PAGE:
‘Rain Reign’ by Ann M. Martin: Touching middle grade tale about a girl and a dog

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Rating: 5 stars

With “RAIN REIGN,” Ann M. Martin cements her status as an author who writes fabulous stories about people and animals alike. In “RAIN REIGN” Martin brings to life the powerful connection between dogs and children, and how having a dog can make a huge difference in the life of a child.

Rose Howard is a girl who is on the autism spectrum. She is high functioning, but suffers from an overload of stimuli and a compulsive need for order and rules. This causes her to be ridiculed at school, and at home her life is no better.

Rose’s father is a gruff man, and he is unable to show her any love. There are several references to how he wants to raise her and not make the same mistakes that his father made. Young readers may not make the connection between his cryptic words and abuse, but they will recognize that he does not have the patience to deal with Rose as a loving father might.

Rose’s life changes when her father brings home a dog he found. She names the dog Rain because it’s a homonym and she compulsively thinks about homonyms throughout the day every day. It’s because of Rain that Rose is able to breach the divide between herself and some of the other students. They see her as more approachable with her dog.

When Rose’s father lets Rain out after a hurricane and Rain disappears, Rose is bereft. She cannot understand why her father didn’t put Rain’s collar on before letting her out. She is determined to find her lost dog and figures out an organized way to do it. She and her uncle visit and call all the surrounding shelters to see if Rain is there.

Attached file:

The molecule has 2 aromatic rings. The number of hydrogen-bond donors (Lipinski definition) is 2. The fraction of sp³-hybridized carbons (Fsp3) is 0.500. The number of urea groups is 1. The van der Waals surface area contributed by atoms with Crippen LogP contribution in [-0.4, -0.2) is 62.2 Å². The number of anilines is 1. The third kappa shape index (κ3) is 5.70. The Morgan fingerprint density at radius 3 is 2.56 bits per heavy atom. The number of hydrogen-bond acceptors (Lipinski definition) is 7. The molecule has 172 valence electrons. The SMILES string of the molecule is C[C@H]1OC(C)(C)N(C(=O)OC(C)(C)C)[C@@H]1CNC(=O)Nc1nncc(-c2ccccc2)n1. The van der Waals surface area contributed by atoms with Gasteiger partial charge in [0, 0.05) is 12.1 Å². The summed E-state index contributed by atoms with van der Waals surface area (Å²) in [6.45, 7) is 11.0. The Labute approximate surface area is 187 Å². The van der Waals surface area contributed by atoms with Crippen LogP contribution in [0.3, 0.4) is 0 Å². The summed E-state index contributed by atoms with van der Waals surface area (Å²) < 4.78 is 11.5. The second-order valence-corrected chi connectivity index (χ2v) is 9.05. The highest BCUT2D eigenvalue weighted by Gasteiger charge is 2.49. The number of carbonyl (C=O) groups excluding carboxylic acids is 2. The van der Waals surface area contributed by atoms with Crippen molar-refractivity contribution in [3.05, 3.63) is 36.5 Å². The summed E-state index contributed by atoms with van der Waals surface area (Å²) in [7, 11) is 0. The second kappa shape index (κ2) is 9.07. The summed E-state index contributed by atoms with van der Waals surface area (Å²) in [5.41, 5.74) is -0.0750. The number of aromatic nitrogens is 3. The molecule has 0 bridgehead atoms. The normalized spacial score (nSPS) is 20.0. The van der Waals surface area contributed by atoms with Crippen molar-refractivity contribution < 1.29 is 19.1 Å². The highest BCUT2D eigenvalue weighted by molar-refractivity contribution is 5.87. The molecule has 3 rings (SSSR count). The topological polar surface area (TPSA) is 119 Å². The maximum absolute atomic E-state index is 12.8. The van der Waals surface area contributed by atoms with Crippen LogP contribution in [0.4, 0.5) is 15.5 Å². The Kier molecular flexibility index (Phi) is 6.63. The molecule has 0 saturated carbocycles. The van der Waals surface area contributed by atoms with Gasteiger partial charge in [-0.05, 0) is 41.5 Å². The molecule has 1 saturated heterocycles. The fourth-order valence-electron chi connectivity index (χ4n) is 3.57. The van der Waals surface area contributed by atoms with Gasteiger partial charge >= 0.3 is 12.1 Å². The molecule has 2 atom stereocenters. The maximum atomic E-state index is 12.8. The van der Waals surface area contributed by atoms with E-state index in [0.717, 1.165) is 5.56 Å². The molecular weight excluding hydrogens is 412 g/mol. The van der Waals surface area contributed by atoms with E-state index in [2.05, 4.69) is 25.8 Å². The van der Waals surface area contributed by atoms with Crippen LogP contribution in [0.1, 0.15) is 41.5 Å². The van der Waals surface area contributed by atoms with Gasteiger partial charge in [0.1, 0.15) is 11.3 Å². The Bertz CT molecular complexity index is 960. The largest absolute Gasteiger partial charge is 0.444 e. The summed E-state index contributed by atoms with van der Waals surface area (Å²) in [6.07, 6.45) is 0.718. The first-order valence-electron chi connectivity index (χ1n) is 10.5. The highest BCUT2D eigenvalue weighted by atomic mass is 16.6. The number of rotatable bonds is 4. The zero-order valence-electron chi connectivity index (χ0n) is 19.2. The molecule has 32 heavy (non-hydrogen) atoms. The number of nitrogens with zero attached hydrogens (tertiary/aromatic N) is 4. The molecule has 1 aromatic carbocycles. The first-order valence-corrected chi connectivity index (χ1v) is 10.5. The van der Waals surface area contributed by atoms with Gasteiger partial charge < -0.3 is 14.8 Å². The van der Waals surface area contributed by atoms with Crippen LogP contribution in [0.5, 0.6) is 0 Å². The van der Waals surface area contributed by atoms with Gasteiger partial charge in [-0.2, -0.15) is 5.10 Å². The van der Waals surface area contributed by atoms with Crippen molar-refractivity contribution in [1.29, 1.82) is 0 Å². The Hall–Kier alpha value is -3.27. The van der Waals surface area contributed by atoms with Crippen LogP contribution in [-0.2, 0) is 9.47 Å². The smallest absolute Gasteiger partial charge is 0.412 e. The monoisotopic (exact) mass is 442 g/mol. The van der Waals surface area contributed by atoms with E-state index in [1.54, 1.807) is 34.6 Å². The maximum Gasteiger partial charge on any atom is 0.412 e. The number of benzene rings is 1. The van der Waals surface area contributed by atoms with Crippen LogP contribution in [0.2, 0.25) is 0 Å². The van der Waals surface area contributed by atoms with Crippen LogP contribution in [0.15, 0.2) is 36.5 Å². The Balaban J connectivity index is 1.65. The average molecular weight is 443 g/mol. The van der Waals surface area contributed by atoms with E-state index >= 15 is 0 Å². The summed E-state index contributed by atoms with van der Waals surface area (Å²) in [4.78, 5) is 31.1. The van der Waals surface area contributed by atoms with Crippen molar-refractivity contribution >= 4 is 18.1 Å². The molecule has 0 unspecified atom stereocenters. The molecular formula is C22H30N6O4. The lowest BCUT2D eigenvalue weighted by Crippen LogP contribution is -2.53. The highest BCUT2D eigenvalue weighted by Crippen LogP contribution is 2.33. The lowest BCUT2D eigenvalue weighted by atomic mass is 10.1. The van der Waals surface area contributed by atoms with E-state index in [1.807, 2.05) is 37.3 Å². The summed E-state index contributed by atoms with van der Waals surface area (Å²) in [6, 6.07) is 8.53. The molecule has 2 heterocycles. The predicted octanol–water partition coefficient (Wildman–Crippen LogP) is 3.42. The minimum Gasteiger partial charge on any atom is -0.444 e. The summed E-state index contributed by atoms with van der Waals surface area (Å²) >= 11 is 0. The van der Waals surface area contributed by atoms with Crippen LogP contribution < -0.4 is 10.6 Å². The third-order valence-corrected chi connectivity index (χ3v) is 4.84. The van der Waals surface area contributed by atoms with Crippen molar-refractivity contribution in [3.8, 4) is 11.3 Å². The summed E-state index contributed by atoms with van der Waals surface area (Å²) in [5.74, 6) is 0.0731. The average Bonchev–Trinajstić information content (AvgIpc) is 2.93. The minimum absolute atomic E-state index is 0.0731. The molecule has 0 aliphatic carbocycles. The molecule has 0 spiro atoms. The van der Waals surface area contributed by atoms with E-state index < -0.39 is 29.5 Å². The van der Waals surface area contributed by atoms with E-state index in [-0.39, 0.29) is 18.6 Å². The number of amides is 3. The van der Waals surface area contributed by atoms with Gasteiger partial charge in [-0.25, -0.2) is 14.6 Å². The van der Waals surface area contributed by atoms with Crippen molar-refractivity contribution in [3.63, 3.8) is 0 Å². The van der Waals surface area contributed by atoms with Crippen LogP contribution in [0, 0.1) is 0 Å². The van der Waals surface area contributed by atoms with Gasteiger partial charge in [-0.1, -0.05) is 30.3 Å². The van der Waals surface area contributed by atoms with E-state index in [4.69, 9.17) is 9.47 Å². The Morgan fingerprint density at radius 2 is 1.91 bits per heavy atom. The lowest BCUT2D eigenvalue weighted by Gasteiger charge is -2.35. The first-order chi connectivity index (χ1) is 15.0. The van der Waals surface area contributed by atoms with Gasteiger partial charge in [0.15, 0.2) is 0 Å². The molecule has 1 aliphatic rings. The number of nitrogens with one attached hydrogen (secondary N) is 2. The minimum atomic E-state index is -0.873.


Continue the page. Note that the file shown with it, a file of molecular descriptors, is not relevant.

The ending is one that will bring tears to the eyes of any reader with a heart. Rose is a character worthy of study. She is fiercely loyal, with a strong sense of right and wrong. She understands how she is different from others and tries to overcome that so she can make friends. Rose embodies determination in many ways, from her determination to make friends to her determination to find her beloved dog.

This book is a must-read for classrooms. While kids will enjoy it on their own, reading it in the classroom setting — perhaps as a read aloud — will enable the teacher to lead discussions about why some kids are different from others. Discussions of feelings and how we are all alike in important ways are essential for children approaching adolescence. Rose explains what it feels like to be autistic in a simple-to-understand way.

Note that Canine Companions for Independence raises service dogs and pairs them with children who are on the autism spectrum because of that bond and the way that dogs can help autistic children.

For a middle grade book study, this would be a perfect companion to “Out of My Mind” by Sharon Draper and “Wonder” by R.J. Palacios.

Please note: This review is based on the final hardcover book provided by the publisher, Feiwel and Friends Books for Young Readers, for review purposes.